An important panel at the United Nations Educational, Cultural and Scientific Organization (UNESCO) on Wednesday morning approved another absurd anti-Semitic resolution that ignores Jewish ties to Har HaBayis.
The resolution, which accuses Israel of various violations, refers to the Temple Mount compound solely by its Muslim names, “Al-Aqsa Mosque/Al-Haram Al-Sharif,” and defined it only as “a Muslim holy site of worship.”
Wednesday’s decision came a week after a similar resolution was approved by the body and elicited angry responses from Israel, several world leaders and even the body’s own director general.
Convening at its annual meeting in Paris, UNESCO’s World Heritage Committee adopted Draft Resolution 40COM 7A.13, entitled “Old City of Jerusalem and its Walls,” by a large majority, with 10 countries voting in favor, eight abstaining and two opposing the text. Eight “yes” votes were needed for the resolution to pass.
Jamaica was absent and did not participate in the vote.
This year’s member countries of the committee made things particularly difficult for Israeli diplomats battling the resolution. Germany, Colombia and Japan, all sympathetic to Israel, are no longer involved, and in their place are Tunisia, Kuwait, Lebanon and Indonesia, bringing to nine the total number of Muslim countries. Those nine and Vietnam were all assumed to have voted for the resolution. Poland, Finland, Croatia, and Portugal, the four European countries, had indicated they would abstain.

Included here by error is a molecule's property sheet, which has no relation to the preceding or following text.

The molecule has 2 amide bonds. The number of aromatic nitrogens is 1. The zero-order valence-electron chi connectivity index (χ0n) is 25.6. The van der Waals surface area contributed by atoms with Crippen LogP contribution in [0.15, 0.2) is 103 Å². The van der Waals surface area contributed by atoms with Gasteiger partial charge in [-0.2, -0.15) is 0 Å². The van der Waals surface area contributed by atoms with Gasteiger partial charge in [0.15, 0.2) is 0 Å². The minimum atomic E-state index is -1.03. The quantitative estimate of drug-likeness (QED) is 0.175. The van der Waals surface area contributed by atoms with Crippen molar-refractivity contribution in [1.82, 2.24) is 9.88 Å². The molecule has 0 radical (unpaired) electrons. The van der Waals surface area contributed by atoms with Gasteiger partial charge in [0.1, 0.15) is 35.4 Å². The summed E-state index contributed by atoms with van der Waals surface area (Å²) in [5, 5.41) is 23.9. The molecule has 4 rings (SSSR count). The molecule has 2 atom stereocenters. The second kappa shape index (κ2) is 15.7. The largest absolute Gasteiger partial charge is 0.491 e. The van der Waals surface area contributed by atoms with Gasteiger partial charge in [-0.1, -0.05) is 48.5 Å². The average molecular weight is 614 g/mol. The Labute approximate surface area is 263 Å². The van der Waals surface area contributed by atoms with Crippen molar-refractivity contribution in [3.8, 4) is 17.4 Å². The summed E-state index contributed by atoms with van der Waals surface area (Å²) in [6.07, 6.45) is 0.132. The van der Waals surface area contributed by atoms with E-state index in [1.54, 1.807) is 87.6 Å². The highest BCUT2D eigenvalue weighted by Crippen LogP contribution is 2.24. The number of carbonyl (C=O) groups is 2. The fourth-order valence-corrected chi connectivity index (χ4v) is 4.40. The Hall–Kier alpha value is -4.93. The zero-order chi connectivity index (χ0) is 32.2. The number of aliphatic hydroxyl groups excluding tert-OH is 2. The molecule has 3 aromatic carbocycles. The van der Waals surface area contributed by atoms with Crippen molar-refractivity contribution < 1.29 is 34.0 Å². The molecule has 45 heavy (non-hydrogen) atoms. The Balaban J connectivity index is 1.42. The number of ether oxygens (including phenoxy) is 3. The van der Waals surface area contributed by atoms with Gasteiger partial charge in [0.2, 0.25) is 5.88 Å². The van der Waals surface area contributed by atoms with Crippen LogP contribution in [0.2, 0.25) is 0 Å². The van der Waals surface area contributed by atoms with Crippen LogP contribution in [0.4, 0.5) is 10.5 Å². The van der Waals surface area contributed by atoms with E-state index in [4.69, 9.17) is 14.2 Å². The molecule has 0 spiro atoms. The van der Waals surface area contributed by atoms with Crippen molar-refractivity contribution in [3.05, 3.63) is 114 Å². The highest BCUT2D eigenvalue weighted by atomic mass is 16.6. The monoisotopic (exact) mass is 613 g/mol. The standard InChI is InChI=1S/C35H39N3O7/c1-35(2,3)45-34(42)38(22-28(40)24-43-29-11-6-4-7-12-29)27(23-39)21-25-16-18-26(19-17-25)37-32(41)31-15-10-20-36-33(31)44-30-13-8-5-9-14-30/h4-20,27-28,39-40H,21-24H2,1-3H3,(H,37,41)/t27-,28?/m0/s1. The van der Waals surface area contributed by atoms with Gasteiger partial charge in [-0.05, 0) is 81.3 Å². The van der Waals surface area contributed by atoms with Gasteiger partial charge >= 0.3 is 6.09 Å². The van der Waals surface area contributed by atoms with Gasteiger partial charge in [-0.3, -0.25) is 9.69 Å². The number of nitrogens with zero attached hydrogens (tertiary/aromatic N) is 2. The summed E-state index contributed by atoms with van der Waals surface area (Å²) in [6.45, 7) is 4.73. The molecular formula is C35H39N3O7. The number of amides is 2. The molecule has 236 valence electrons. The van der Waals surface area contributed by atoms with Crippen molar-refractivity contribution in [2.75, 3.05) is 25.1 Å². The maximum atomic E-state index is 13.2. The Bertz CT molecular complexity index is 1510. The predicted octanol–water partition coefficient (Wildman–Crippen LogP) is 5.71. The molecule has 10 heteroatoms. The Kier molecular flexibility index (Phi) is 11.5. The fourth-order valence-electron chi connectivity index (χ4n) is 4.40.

The 21 nations with voting rights on the World Heritage Committee were: Finland, Poland, Portugal, Croatia, Turkey, Azerbaijan, South Korea, Indonesia, the Philippines, Vietnam, Kazakhstan, Tunisia, Kuwait, Lebanon, Peru, Cuba, Jamaica, Burkina Faso, Zimbabwe, Angola and Tanzania.
“This is yet another absurd resolution against the State of Israel, the Jewish people and historical truth,” Israel’s ambassador to UNESCO, Carmel Shama-Hacohen, said after the vote.
The fate of the resolution would be no different from United Nations General Assembly Resolution 3379, which equated Zionism with racism, he predicted, noting that that resolution was overturned 16 years after its adoption in 1975. Recalling that Israel’s ambassador to the U.N. at the time, Chaim Herzog, tore apart a copy of that resolution, he said that UNESCO’s resolution on Yerushalayim belonged in the garbage bin of history.
“I have no intention of doing this today — not because of your dignity, or the dignity of this organization, but because it is not even worthy of the energy needed for tearing it apart,” the Israeli envoy said, before proceeding to lift up a black dustbin with the word “History” on it and placing a copy of the text inside.
Israel’s ambassador to the U.N., Danny Danon, also condemned the decision.
“The absurdity continues, and UNESCO has adopted yet another ridiculous decision that is completely disconnected from reality,” he said in a statement. “UNESCO embarrassed itself by marching to the tune of the Palestinian pipers. All attempts to deny our heritage, distort history and disconnect the Jewish people from our capital and our homeland, are doomed to fail.”